CSGO: Na'Vi's s1mple hints at big decision after BLAST Moscow - Dexerto
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CSGO: Na’Vi’s s1mple hints at big decision after BLAST Moscow

Published: 14/Sep/2019 17:13 Updated: 14/Sep/2019 18:02

by Scott Robertson

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After a last place finish at BLAST Pro Series Moscow, the Natus Vincere superstar Oleksandr ‘s1mple‘ Kostyliev hinted on Twitter that a big decision is looming.

Prior to the grand finals of BLAST Moscow, the tournament participants and crowd came together to deliver a fond goodbye to the retiring Na’Vi in-game leader Danylo ‘Zeus’ Teslenko. 

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While his in-game career unfortunately ended on the wrong side of a knife via NiP’s Christopher ‘GeT_RiGhT’ Alesund, Zeus got to deliver a beautiful goodbye speech in his native language to close out the BLAST showmatch on September 14.

“All I can say – chase your goal, your dream. And never give up. I love you, thank you so much,” he tweeted.

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For Zeus, the 31-year-old heads off to green pastures. But Na’Vi now has to answer some big questions, and the pressure is on to make the right decisions, as indicated by their star player s1mple on Twitter.

“Time to rethink everything and make the right decision,” he said.

This BLAST event in Moscow was not the beautiful ride off into the sunset that the team expected for Zeus. After a rough start on day one with a loss to MiBR and a tie against ENCE, they followed up a bad day with an abysmal one, losing all three maps on the second day to AVANGAR, forZe, and Ninjas in Pyjamas. They lost the showmatch to NiP as well.

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Na’Vi have been going slightly downhill since the FACEIT London Major. They lost in the grand final in London, lost in the semis in Katowice, then lost in the quarterfinals in Berlin. 

Their record at BLAST events has gotten worse too: In 2018 they got 1st at Copenhagen and 2nd in Lisbon. This year they finished 5th in Madrid, 4th in Miami, and now dead last in Moscow.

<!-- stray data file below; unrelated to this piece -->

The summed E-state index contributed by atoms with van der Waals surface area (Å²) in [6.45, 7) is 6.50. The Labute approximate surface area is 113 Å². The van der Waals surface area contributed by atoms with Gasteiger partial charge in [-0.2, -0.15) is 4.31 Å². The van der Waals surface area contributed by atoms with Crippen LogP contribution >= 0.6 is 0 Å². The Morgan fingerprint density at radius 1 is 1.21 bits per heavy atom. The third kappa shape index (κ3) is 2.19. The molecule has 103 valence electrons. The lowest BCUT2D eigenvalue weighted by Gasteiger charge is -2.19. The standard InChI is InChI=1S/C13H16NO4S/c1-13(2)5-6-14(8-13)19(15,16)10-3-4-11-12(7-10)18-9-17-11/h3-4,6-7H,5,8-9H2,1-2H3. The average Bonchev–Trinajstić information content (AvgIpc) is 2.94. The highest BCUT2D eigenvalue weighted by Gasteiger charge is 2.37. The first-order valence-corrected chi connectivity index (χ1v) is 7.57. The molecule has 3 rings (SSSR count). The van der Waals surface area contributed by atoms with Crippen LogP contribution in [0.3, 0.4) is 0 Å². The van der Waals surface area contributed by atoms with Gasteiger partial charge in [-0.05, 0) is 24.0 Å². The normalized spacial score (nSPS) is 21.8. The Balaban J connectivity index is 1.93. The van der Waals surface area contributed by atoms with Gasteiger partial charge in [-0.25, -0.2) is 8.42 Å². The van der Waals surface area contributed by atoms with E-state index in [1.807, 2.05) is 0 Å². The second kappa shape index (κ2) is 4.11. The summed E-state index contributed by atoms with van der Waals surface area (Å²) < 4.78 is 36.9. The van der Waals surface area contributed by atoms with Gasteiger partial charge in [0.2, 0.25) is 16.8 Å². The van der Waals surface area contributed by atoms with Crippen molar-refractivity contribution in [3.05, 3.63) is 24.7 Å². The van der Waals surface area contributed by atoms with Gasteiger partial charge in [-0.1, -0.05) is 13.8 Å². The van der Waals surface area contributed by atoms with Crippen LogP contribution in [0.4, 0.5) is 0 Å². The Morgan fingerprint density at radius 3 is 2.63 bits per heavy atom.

StarLadders1mple at StarLadder Berlin

While local fans were disapoointed not to see Na’Vi in the grand finals, they got a more-than-acceptable consolation prize in an all-CIS final, as both forZe and AVANGAR each picked up three wins to make it to the final. 

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These teams were originally slated to face each other in a Play-In just to make it to this event, but Team Vitality pulling out allowed both squad to attend the event in Moscow.

To a world class player such as s1mple, it has to be frustrating to see your team get worse and worse results. It hasn’t been all bad; they won StarSeries Season 7 in April, and they still have their Legends spot at the next major. 

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But it’s possible that Na’Vi has to attend that next major without their star player, if he’s unhappy with the direction of the team.

Right now the competitive CS:GO scene is standing on the edge of a diving board, waiting to dive into one of the largest available player pools that’s ever been seen after a major. 

Some teams are looking to make a couple swaps, some teams are starting over fresh, but the two weeks between the end of BLAST Moscow and the start of ESL One NY are guaranteed to have some massive changes.

CS:GO

How Tabsen rebuilt German Counter-Strike

Published: 13/Oct/2020 1:51

by Alan Bernal

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German Counter-Strike was a marvel to see in the days of 1.6, and it’s been a long time since the scene had much acclaim. But Johannes ‘tabseN’ Wodarz has slowly been building up the country’s prominence in the esport alongside the rest of the BIG lineup.

Hailing from pre-Source era LANs, tabseN was there when the Germans were a force to be reckoned with, alongside the neighboring French teams of the time. But that pales in comparison to modern CS:GO, where a German player has yet to even grace a grand finals for a Major.

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Looking to right that wrong, tabseN would leave NRG Esports in 2017 to create Berlin International Gaming (BIG). He linked up with Fatih ‘gob b’ Dayik and Nikola ‘LEGIJA’ Ninic to take Germany back to its CS glory days.

The early road was rocky, to say the least. Roster changes and injuries marred the first couple years.

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This made it hard for tabseN and co. to put together any meaningful results, with only minor success or deep bracket runs that would fizzle out before reaching the finals. TabseN didn’t win a single championship in 2019, that was his first dry year since 2012.

Then the online era of 2020 rolled around, where he was now the prominent IGL and the team had added Florian ‘syrsoN’ Rische and Nils ‘k1to’ Gruhne to the lineup.

Like classic German engineering, he would create a team that could withstand major obstacles and persist pressure. This is the story of how tabseN rebuilt German Counter-Strike.

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